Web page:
“Memorable.... Fascinating. We come away from My Own Country with an abiding admiration for the good and compassionate work Dr. Verghese has conducted.”
Anyway, in My Own Country Verghese talks a lot about how his patients were contracting HIV in the small town of eastern Tennessee in which he lived and worked. As you are likely aware, the AIDS epidemic really came to light in the United States amongst gay men. Yes, there were also many cases that resulted from intravenous drug use, blood transfusions, and in hemophiliacs receiving clotting factor concentrates, but it was risky sexual behaviors that were the hot topic. Especially because, at the time, homosexuality was rarely talked about and certainly not well-accepted by any means. As such, Vergheese found himself immersed in a sub-culture that he was completely unfamiliar with and he had so many questions. Not necessarily about the lifestyle, the culture, or anything, although those things were certainly of interest– more so about himself, his prejudices, his biases, his thoughts on innocence and guilt and what having HIV and AIDS really meant.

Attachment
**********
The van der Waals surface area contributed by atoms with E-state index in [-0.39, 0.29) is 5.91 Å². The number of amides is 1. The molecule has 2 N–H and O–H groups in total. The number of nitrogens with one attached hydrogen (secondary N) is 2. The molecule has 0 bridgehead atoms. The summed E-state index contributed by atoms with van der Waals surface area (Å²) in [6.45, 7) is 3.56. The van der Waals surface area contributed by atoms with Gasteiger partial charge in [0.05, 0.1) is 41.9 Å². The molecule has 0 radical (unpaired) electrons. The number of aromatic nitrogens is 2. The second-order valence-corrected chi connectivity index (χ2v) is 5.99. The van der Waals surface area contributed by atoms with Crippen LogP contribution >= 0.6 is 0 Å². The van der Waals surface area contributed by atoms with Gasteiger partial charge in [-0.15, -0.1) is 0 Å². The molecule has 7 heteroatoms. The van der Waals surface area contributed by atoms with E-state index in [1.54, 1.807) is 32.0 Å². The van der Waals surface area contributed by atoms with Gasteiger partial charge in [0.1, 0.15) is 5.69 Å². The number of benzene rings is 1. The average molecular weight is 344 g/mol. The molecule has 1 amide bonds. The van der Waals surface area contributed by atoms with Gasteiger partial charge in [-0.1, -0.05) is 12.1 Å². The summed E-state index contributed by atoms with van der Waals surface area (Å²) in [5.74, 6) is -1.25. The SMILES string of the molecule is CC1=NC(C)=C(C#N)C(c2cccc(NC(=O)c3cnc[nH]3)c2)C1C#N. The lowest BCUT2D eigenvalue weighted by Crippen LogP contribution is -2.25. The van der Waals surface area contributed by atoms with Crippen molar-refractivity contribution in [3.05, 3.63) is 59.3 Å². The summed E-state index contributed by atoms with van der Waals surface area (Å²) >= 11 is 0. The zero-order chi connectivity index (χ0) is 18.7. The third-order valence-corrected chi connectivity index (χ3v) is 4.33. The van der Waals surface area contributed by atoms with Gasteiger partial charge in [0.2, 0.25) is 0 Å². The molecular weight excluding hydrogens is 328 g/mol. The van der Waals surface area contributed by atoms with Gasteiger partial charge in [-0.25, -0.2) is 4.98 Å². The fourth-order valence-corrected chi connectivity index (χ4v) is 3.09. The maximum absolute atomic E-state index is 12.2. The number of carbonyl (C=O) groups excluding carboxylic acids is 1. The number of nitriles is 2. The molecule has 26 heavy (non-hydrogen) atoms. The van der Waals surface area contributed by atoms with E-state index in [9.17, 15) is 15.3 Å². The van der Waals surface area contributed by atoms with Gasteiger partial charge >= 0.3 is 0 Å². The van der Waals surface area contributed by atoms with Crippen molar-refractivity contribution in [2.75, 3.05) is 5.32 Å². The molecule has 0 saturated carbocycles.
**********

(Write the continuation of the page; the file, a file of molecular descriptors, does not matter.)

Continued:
Yascha Mounk’s “Stranger in My Own Country: A Jewish Family in Modern Germany” (Farrar, Straus and Giroux, $26) starts on an ironic note and stays there. Two decades after the end of World War II, when the latest wave of official anti-Semitism swept over Communist-ruled Poland in the 1960s, Mounk’s family sought places of refuge around the world, and his grandfather, Leon, ended up not in Israel or America, but in Germany.